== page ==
Five Italian Celebrity on Passion, Motivation and more – WWD

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MILAN — Being a celebrity stylist goes far beyond the creation of an outfit or a look. Stylists create an aesthetic, a common thread that accompanies the artist in every performance.

WWD spoke with Ramona Tabita, Nicolò Cerioni, Rebecca Baglini, Simone Furlan and Susanna Ausoni to discuss the research process behind each look, what it means to be a stylist in 2022 and what motivates them.

RAMONA TABITA

Ramona Tabita is a Sicilian-born celebrity stylist who curated the look of top model Mariacarla Boscono for the Venice Festival in 2021 and works with Italian pop singer Elodie, among many others. For Boscono, the stylist chose a vintage 2016 burgundy Jean Paul Gaultier dress matched with tights in the same color.

“I have always been an aesthete, so consequently fashion has always been a part of my life,” said Tabita. Dressing an artist and choosing their aesthetics is a very intimate and personal experience, so for Tabita “it is important to establish a relationship with them and once I have identified the vision they have of themselves, I shape it by proposing mine.”

Ramona Tabita

Ramona Tabita
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By closely working with musicians and celebrities and guiding them in every important performance or red carpet look, Tabita has established close friendships with each of her clients. “The friendship was born after they trusted me, over time and also by sharing a path together,” she said. “The stylist shares the most prominent moments of the career with the artist, so I think it is inevitable that this bond will be created.”

Tabita also explained that, to make a look work, she constantly works with brands. She added that: “It is very important for me to view the collections live, to preview pieces that have not yet been communicated on the market and to work four hands with the creative team to create ad-hoc garments together.”

NICOLÒ CERIONI

For someone who “never had the intention to create fashion,” working as a celebrity stylist with Italian and international singers is something that perhaps not even he could have imagined. “I’m not a fashionista — fashion shows have never been my dream and fashion for me was just a representation of what I saw on performers — my idols have always been Madonna, David Bowie and Raffaella Carrà. For me, fashion tells something about performing art,” he said.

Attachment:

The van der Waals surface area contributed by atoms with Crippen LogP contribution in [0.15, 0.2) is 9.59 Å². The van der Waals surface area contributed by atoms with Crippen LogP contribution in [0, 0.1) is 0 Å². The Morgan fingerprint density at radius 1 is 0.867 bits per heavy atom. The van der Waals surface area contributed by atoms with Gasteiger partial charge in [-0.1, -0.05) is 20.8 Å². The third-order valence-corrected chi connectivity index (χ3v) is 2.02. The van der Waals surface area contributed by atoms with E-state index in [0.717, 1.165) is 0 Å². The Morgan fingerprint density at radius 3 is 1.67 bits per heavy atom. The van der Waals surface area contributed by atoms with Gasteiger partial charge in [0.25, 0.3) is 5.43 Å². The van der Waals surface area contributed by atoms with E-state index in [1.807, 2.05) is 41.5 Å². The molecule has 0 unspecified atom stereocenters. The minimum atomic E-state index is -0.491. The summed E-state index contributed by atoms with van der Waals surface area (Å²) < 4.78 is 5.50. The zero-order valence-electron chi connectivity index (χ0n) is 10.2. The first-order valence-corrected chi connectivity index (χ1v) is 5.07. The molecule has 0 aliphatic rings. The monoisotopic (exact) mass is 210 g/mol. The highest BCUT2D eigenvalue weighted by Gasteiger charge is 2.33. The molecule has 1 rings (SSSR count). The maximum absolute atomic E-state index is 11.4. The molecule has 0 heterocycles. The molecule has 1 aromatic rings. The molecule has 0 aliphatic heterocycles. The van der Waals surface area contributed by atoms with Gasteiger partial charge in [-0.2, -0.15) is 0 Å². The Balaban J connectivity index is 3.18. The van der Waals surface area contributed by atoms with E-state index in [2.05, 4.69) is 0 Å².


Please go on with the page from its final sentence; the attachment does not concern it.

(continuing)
Cerioni has long collaborated with Italian rock band Måneskin, winner of last year’s Eurovision Festivall.

Nicolò Cerioni

Nicolò Cerioni
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His creative process “starts from a thousand inspirations: I love cinema, I read constantly, I like to do research. It’s a little bit of everything, and also I am very influenced by pop culture,” he said. Indeed, for the 64th edition of the Grammy Awards, Cerioni dressed Maneskin with total looks from Jean Paul Gaultier — rocking dresses made with Scottish motifs in yellow tones and tailored pieces.

The stylist also believes that “today, the visual part is no longer separated from the musical one, a complete and contemporary artist in my opinion has both things. Aesthetics must reflect the music, there is no separation.”

SIMONE FURLAN

Simone Furlan started working as a stylist by chance. “I studied art history and then worked as art director, and one day a friend of mine asked me if I would be interested in helping him create a look for a rap singer. I said ‘yes.’ I had never been a stylist before, but from there brands and talents started noticing me,” he said. Furlan is known for dressing young talents and singers in the Italian music scene, getting them noticed by brands that still have hesitation when it comes to dressing emerging talents.

For the Sanremo Music Festival last year, the stylist dressed 20-year-old Italian pop singer Madame with a total look from Dior. “It wasn’t easy. However, together with Maria Grazia Chiuri, we believed in the project of this very young girl who only had three songs out — it is sometimes difficult to make brands understand how important it is to dress our Italian talents.”